Pony's Foot

Scientific name: Dichondra carolinensis
Abundance: plentiful
What: leaves, stems
How: raw (good in salads)
Where: yards
When: spring, summer, fall, winter
Nutritional Value: Minerals

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Texas distribution, attributed to U. S. Department of Agriculture. The marked counties are guidelines only. Plants may appear in other counties, especially if used in landscaping.
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North American distribution, attributed to U. S. Department of Agriculture.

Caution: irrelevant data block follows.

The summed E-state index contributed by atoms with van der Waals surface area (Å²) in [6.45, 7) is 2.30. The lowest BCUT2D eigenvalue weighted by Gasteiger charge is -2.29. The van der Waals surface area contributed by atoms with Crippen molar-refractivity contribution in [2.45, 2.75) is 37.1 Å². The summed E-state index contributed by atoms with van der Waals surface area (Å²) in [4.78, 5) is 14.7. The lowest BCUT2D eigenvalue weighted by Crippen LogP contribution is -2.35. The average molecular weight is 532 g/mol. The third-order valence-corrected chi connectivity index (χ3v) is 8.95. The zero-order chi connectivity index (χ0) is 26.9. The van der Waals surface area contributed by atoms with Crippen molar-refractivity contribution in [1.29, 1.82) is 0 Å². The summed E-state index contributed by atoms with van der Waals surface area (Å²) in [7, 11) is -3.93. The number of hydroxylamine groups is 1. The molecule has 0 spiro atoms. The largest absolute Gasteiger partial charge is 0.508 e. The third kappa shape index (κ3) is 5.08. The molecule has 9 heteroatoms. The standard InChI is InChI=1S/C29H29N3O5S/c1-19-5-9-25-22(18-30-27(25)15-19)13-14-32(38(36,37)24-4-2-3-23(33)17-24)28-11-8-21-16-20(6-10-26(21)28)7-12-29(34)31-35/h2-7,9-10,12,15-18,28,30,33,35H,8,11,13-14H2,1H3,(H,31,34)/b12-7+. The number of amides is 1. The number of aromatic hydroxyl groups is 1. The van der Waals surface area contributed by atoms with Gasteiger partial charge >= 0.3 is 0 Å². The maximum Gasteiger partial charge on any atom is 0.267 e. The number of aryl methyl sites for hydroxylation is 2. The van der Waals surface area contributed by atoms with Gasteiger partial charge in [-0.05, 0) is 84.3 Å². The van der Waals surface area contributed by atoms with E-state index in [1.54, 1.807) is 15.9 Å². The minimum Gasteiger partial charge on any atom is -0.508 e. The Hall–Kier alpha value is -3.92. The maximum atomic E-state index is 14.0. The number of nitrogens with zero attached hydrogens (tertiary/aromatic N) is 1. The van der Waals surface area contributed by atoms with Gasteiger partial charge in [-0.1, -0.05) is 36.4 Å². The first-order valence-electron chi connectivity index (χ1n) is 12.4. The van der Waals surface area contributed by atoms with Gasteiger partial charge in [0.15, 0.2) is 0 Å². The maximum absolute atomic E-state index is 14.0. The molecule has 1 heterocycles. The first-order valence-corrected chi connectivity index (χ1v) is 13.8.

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Running rampant but usually unnoticed, Pony's foot is a bland green, best used to cut the bitterness of other wild greens. The leaves are connected to a stringy, tough runner. Remove them from this runner for a more enjoyable eating experience. They are pretty much available all year long, even surviving freezes. Being so plentiful, they are a very good "dilutant" for bitter greens such as dandelions, chicory, sow thistle, and wild lettuces.

Some people confuse Pony's Foot with Dollarweed (Hydrocotyle species). The leaf of dollarweed is a complete circle whereas pony's foot is cleft, giving it the shape of a horse's hoof.

Dollar weed on left, Pony's Foot on right.
Dollarweed Ponys Foot

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